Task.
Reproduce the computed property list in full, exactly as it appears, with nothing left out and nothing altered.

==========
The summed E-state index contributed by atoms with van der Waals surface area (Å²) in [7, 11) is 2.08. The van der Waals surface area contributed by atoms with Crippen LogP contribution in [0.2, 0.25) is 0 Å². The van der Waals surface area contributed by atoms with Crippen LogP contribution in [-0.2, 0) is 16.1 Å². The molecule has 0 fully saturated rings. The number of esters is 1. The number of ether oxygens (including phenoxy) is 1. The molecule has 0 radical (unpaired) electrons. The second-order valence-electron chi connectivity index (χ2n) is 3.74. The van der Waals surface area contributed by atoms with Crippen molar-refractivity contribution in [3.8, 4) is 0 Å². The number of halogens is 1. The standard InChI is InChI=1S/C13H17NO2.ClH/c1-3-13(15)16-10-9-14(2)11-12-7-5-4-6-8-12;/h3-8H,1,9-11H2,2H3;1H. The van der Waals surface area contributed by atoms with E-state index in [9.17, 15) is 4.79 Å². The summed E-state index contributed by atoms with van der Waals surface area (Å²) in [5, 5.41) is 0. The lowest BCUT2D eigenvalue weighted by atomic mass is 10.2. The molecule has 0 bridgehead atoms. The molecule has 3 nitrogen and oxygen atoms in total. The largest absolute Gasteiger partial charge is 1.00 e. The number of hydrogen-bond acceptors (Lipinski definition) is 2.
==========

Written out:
The summed E-state index contributed by atoms with van der Waals surface area (Å²) in [7, 11) is 2.08. The van der Waals surface area contributed by atoms with Crippen LogP contribution in [0.2, 0.25) is 0 Å². The van der Waals surface area contributed by atoms with Crippen LogP contribution in [-0.2, 0) is 16.1 Å². The molecule has 0 fully saturated rings. The number of esters is 1. The number of ether oxygens (including phenoxy) is 1. The molecule has 0 radical (unpaired) electrons. The second-order valence-electron chi connectivity index (χ2n) is 3.74. The van der Waals surface area contributed by atoms with Crippen molar-refractivity contribution in [3.8, 4) is 0 Å². The number of halogens is 1. The standard InChI is InChI=1S/C13H17NO2.ClH/c1-3-13(15)16-10-9-14(2)11-12-7-5-4-6-8-12;/h3-8H,1,9-11H2,2H3;1H. The van der Waals surface area contributed by atoms with E-state index in [9.17, 15) is 4.79 Å². The summed E-state index contributed by atoms with van der Waals surface area (Å²) in [5, 5.41) is 0. The lowest BCUT2D eigenvalue weighted by atomic mass is 10.2. The molecule has 0 bridgehead atoms. The molecule has 3 nitrogen and oxygen atoms in total. The largest absolute Gasteiger partial charge is 1.00 e. The number of hydrogen-bond acceptors (Lipinski definition) is 2.